If I was disappointed, it was likely with the snowmen – which were given skeleton heads. It’s not like LEGO doesn’t have the ability to create a more snowman-like face… they just didn’t. If you like spooky snowmen, then I guess you’ll be happy with their decision.
I believe we’ve all experienced the pain of “LEGO foot” – not realizing there’s a rogue brick on the ground before our socked or bare feet can discover it. You know who put it there? No, not your kids – and not any self-respecting Adult Fan of LEGO (AFOL).
To combat this daily threat under which we all live, LEGO has seen fit to unleash Ninjago. While they claim it’s for nothing but battle fun, I believe the Ninjago characters are here to protect us from the truly evil forces of random floor pieces.
Each Ninjago minifig runs around $10. I picked up my first set a few months back, but didn’t bother to blog or do a video on the collection. Each one comes with a spinner base, set of weapons, cards for additional play, and the minifig with accessories (itself).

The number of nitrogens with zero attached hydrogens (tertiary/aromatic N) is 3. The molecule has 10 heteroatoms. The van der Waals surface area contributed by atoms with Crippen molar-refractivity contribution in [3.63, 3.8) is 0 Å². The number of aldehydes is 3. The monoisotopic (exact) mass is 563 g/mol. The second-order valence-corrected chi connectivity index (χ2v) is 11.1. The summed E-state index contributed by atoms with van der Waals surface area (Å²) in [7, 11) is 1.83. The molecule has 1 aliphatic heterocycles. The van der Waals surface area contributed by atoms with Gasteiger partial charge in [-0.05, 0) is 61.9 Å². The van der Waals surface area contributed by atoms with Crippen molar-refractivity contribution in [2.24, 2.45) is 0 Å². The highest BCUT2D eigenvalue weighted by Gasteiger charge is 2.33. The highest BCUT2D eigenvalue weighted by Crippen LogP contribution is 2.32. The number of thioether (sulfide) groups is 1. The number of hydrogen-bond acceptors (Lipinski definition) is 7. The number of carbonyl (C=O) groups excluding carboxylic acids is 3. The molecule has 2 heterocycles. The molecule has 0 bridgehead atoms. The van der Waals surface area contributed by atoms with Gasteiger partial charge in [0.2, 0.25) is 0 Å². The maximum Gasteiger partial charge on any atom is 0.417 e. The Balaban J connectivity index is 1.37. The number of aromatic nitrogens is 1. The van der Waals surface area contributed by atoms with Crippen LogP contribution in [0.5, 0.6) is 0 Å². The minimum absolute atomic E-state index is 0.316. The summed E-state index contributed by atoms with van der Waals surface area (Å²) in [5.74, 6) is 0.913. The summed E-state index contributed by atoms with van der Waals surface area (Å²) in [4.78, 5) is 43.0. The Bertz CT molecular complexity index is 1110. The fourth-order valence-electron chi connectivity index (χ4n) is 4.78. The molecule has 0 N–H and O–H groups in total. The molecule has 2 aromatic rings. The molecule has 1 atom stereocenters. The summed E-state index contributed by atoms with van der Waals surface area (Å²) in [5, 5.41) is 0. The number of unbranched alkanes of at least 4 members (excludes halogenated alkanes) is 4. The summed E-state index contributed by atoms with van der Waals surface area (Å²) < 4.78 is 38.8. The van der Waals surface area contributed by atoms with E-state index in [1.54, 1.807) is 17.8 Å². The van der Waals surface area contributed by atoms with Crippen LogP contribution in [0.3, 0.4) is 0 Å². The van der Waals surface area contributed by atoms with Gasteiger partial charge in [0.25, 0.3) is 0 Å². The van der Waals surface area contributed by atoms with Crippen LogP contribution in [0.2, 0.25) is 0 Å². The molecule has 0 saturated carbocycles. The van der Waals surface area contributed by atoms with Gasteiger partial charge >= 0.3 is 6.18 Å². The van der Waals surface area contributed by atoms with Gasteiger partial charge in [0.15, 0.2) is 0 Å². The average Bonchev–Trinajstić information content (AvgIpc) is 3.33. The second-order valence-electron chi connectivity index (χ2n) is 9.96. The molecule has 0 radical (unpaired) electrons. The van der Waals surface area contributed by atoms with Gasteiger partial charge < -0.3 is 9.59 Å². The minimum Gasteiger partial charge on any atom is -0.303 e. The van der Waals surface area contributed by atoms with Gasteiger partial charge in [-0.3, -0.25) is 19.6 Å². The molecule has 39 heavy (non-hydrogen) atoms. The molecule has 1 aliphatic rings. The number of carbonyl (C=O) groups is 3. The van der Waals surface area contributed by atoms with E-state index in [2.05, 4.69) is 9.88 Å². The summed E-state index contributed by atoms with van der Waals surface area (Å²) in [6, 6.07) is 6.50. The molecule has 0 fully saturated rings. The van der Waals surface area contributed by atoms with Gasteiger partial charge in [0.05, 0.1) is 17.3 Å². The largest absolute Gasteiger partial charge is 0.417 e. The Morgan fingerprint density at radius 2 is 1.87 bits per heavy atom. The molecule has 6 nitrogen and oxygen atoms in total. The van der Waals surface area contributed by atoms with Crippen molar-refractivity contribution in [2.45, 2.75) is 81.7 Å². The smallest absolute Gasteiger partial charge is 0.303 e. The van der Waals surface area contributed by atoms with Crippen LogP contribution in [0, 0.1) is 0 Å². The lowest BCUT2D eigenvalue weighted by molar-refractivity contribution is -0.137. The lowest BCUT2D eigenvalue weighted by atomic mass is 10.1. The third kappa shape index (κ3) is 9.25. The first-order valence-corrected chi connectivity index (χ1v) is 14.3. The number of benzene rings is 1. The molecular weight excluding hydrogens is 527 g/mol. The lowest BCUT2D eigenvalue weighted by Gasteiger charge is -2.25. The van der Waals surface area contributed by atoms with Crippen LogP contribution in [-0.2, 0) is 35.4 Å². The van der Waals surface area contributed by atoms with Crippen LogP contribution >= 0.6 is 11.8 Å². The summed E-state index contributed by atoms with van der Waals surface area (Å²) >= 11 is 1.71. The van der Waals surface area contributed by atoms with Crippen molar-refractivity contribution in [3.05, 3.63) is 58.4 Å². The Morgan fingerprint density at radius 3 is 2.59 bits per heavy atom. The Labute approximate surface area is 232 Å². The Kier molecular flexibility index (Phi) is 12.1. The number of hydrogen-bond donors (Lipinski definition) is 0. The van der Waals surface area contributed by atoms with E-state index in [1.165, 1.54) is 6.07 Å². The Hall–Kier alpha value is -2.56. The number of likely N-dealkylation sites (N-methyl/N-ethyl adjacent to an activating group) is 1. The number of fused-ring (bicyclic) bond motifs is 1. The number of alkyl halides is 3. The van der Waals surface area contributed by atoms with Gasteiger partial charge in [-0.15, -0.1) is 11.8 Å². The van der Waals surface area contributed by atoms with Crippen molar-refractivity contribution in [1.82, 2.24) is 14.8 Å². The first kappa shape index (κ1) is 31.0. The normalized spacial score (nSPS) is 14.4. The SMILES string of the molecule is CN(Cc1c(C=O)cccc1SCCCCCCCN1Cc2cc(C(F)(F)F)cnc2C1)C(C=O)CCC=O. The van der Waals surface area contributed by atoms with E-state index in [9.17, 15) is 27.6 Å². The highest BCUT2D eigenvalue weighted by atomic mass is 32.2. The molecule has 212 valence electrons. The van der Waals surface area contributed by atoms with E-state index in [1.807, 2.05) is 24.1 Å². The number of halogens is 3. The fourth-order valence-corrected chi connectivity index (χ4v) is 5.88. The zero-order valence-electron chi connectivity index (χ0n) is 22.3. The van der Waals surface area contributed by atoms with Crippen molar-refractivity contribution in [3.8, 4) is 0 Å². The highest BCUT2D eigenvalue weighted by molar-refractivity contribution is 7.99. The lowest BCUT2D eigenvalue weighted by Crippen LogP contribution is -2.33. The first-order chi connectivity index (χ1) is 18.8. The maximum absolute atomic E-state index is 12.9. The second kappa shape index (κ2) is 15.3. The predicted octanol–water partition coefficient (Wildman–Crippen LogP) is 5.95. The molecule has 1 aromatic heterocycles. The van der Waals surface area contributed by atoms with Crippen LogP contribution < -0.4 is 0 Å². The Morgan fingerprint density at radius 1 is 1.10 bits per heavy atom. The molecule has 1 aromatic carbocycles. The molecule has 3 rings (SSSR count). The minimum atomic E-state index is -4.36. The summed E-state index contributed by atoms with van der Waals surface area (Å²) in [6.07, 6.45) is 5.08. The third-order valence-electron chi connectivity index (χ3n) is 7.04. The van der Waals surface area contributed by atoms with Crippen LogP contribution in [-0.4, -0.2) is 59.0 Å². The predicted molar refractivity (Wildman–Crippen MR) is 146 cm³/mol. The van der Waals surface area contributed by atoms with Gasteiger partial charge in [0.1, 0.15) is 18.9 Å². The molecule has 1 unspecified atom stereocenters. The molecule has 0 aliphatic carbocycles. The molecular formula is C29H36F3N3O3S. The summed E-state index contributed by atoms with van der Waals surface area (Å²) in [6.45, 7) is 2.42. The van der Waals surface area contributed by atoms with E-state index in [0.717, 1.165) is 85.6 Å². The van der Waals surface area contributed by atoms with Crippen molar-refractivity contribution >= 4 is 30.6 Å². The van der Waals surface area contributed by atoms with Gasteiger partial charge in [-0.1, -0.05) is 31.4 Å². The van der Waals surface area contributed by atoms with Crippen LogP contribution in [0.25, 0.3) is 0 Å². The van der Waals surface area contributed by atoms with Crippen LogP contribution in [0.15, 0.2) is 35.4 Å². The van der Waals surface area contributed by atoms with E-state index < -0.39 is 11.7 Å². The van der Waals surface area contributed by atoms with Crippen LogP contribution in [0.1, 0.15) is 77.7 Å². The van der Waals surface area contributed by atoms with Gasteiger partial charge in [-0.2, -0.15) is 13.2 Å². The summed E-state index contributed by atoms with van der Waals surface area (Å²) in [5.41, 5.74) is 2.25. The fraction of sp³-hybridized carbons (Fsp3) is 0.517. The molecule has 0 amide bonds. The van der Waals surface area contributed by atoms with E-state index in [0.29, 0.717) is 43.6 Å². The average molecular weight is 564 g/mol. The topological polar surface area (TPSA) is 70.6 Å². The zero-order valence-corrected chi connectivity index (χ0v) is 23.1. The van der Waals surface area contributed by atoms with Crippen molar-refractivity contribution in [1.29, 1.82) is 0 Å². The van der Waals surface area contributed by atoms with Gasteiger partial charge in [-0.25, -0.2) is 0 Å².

I’ve never been a CCG player (not even when they were all the rage). LEGO seems to be a few years late onto the scene, but that didn’t stop them from crafting a complete experience around this part of the LEGO universe. Me? I’m not so interested in the Ninjago collectable cards – or the sets, really.
In recording this video and looking at the corresponding cards for each Ninjago LEGO character, I quickly came to realize that I think my skeleton Ninjago minfigures didn’t come with the corresponding head gear (as seen on their card). Maybe this was a fluke? Intentional? I’m certain I wouldn’t have chucked the LEGO accessories – and certainly not three times over, with each of missing pieces belonging to the three skeletons in the original series release. I believe this was an oversight – likely a discrepancy in whoever was tasked in creating the (admittedly-wonderful) card art.
I’m likely to continue collecting the Ninjago minifig sets, although I’m not inclined on buying similar-looking minifigs at the $10 price tag. As noted in the video, there are some “DX” Ninjago LEGO characters which appear to be nothing more than alternative versions (much like the skeletons). There are some variations, but not enough for me to think I’ll ever own all of ’em.